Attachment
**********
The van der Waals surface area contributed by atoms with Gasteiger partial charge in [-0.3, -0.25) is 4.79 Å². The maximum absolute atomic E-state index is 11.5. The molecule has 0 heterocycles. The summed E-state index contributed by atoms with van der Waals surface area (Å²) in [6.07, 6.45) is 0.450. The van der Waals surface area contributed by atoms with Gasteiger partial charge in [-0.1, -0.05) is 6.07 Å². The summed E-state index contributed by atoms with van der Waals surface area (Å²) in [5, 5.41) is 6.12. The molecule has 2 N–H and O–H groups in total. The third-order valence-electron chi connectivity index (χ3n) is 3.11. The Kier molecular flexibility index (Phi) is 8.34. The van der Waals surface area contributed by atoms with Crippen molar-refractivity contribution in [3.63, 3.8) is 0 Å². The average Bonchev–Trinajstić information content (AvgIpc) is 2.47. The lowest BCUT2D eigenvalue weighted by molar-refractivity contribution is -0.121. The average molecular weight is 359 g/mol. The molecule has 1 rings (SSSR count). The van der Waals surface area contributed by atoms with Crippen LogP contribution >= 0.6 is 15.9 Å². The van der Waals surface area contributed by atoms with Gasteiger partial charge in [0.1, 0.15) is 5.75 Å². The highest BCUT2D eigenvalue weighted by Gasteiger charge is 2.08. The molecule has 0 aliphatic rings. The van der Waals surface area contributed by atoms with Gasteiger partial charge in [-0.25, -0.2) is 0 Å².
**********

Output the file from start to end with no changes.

The van der Waals surface area contributed by atoms with Gasteiger partial charge in [-0.3, -0.25) is 4.79 Å². The maximum absolute atomic E-state index is 11.5. The molecule has 0 heterocycles. The summed E-state index contributed by atoms with van der Waals surface area (Å²) in [6.07, 6.45) is 0.450. The van der Waals surface area contributed by atoms with Gasteiger partial charge in [-0.1, -0.05) is 6.07 Å². The summed E-state index contributed by atoms with van der Waals surface area (Å²) in [5, 5.41) is 6.12. The molecule has 2 N–H and O–H groups in total. The third-order valence-electron chi connectivity index (χ3n) is 3.11. The Kier molecular flexibility index (Phi) is 8.34. The van der Waals surface area contributed by atoms with Crippen molar-refractivity contribution in [3.63, 3.8) is 0 Å². The average Bonchev–Trinajstić information content (AvgIpc) is 2.47. The lowest BCUT2D eigenvalue weighted by molar-refractivity contribution is -0.121. The average molecular weight is 359 g/mol. The molecule has 1 rings (SSSR count). The van der Waals surface area contributed by atoms with Crippen LogP contribution >= 0.6 is 15.9 Å². The van der Waals surface area contributed by atoms with Gasteiger partial charge in [0.1, 0.15) is 5.75 Å². The highest BCUT2D eigenvalue weighted by Gasteiger charge is 2.08. The molecule has 0 aliphatic rings. The van der Waals surface area contributed by atoms with Gasteiger partial charge in [-0.25, -0.2) is 0 Å².